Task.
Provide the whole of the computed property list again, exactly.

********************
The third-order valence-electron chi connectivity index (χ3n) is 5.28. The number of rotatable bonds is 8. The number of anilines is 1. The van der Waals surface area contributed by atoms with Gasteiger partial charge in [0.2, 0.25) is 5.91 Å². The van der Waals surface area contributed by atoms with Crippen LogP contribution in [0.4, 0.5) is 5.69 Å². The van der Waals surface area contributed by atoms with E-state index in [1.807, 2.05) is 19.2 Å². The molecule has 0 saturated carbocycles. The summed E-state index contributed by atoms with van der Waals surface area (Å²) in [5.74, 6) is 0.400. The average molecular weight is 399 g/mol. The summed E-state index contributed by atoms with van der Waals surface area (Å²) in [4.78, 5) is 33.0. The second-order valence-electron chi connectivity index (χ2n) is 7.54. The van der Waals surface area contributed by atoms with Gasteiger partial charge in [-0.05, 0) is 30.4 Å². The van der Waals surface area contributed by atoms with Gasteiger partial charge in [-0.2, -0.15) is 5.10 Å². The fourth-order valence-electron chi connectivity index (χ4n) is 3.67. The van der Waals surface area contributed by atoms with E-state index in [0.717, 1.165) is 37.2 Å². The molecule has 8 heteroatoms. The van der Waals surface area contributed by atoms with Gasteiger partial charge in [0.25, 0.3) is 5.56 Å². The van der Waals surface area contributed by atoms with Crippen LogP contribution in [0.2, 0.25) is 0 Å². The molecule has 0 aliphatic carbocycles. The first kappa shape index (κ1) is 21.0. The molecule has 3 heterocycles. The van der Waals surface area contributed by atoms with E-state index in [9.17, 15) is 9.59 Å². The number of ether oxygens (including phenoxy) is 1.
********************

The third-order valence-electron chi connectivity index (χ3n) is 5.28. The number of rotatable bonds is 8. The number of anilines is 1. The van der Waals surface area contributed by atoms with Gasteiger partial charge in [0.2, 0.25) is 5.91 Å². The van der Waals surface area contributed by atoms with Crippen LogP contribution in [0.4, 0.5) is 5.69 Å². The van der Waals surface area contributed by atoms with E-state index in [1.807, 2.05) is 19.2 Å². The molecule has 0 saturated carbocycles. The summed E-state index contributed by atoms with van der Waals surface area (Å²) in [5.74, 6) is 0.400. The average molecular weight is 399 g/mol. The summed E-state index contributed by atoms with van der Waals surface area (Å²) in [4.78, 5) is 33.0. The second-order valence-electron chi connectivity index (χ2n) is 7.54. The van der Waals surface area contributed by atoms with Gasteiger partial charge in [-0.05, 0) is 30.4 Å². The van der Waals surface area contributed by atoms with Gasteiger partial charge in [-0.2, -0.15) is 5.10 Å². The fourth-order valence-electron chi connectivity index (χ4n) is 3.67. The van der Waals surface area contributed by atoms with E-state index in [0.717, 1.165) is 37.2 Å². The molecule has 8 heteroatoms. The van der Waals surface area contributed by atoms with Gasteiger partial charge in [0.25, 0.3) is 5.56 Å². The van der Waals surface area contributed by atoms with Crippen LogP contribution in [0.2, 0.25) is 0 Å². The molecule has 0 aliphatic carbocycles. The first kappa shape index (κ1) is 21.0. The molecule has 3 heterocycles. The van der Waals surface area contributed by atoms with E-state index in [9.17, 15) is 9.59 Å². The number of ether oxygens (including phenoxy) is 1.